Madison — To oversee a proposed iron mine in northern Wisconsin, the state has spent nearly $260,000 that it will not recover from the mining firm — an arrangement drawing questions and criticism from opponents.
In May, an employee with a company hired by Gogebic Taconite records details of a stream on the northern Wisconsin property where a $1.5 billion open-pit iron ore mine has been proposed. Gogebic’s costs of complying with state regulations are rising, but some costs also are being borne by taxpayers.
That figure will continue to grow because of how the Department of Natural Resources is interpreting a law approved two years ago that eased environmental regulations in hopes of establishing the mine.
“As a taxpayer and someone that buys hunting and fishing licenses, it’s truly unfair,” said George Meyer, executive director of the Wisconsin Wildlife Federation and a former DNR secretary.
Outgoing Sen. Tim Cullen (D-Janesville) questioned whether the mining company, Gogebic Taconite, was getting special treatment because it gave $700,000 to a group that helped Republicans survive recall elections in 2011 and 2012.
“I think it’s impossible to not have some conjecture about whether giving the kind of campaign contributions we know about resulted in them being treated with kid gloves by this administration,” he said.
DNR spokesman Bill Cosh said the department’s staff had properly accounted for its time in billing Gogebic Taconite.
Cosh and Bob Seitz, a lobbyist for Gogebic Taconite, said the firm is being billed for the costs that can be directly attributed to its proposal. The firm has paid $350,000 so far and is expected to pay more.
“We are a company trying to go through the permitting process to bring jobs here,” Seitz said.
Sen. Tom Tiffany (R-Hazelhurst), a sponsor of the mining legislation, said costs the state is absorbing are in line with what he expected.
“This is one of the largest industrial projects in the state of Wisconsin,” he said. “I don’t think it should be a surprise that there are going to be regulatory costs that fall on the state.”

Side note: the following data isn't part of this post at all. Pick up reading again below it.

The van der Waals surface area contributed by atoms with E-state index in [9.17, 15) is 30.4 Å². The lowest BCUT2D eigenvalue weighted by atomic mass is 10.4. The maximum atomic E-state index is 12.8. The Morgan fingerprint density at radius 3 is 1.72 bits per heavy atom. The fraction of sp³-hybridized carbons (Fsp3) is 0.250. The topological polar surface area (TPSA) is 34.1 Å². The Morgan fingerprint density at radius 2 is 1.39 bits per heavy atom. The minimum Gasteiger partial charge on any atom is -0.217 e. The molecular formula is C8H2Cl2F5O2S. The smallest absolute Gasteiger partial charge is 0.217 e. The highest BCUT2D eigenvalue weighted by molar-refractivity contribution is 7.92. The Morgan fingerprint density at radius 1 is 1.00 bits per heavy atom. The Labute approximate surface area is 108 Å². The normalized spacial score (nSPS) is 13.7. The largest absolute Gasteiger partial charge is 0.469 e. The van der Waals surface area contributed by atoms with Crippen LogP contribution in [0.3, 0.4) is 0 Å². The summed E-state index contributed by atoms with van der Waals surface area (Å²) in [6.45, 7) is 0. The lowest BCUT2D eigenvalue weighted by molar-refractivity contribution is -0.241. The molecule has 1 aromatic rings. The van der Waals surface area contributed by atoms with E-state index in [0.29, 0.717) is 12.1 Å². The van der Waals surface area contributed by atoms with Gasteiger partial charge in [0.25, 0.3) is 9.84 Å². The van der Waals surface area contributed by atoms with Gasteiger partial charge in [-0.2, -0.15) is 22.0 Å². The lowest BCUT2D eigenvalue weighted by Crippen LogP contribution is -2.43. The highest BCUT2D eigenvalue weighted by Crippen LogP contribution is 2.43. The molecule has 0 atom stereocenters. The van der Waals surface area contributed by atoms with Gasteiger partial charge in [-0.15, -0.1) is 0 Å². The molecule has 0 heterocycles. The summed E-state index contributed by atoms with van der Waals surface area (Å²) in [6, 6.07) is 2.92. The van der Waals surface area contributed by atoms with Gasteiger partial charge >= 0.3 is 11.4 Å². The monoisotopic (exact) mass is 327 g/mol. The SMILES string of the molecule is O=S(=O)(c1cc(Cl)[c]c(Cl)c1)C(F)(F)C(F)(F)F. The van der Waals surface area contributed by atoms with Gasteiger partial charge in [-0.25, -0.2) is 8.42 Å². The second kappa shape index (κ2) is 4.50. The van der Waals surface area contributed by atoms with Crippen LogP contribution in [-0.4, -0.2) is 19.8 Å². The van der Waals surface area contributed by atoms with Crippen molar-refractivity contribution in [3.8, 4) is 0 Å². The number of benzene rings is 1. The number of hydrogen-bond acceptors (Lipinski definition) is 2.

In early 2013, Gov. Scott Walker and his fellow Republicans in the Legislatureapproved the law relaxing environmental requirements for iron mining. Gogebic helped write the measure as part of its effort to develop a $1.5 billion open-pit mine in Ashland and Iron counties.
The mine would run for four miles and plunge as deep as 1,000 feet. It would provide 700 jobs and operate for an estimated 35 years.
The legislation also lowered how much mining companies have to pay the state for the environmental review of their plans, a process that takes years. Lawmakers capped a key set of fees at $2 million and spared the firms from having to pay the fees for certain required air and water permits.
Under the process set up in the new mining law, the DNR is billing Gogebic for some of the costs it has to oversee the environmental review. But it has incurred $258,968 in costs that it is not billing to the firm, according to the department.
To cover those costs, the DNR used taxpayer money and revenue from funds that are made up of landfill tipping fees and hunting and fishing license fees.
The agency is not charging the firm for a range of expenses for gathering background data, meeting with county and federal agencies, alerting the public to information about the proposal, and developing rules and policies related to mining.
More study coming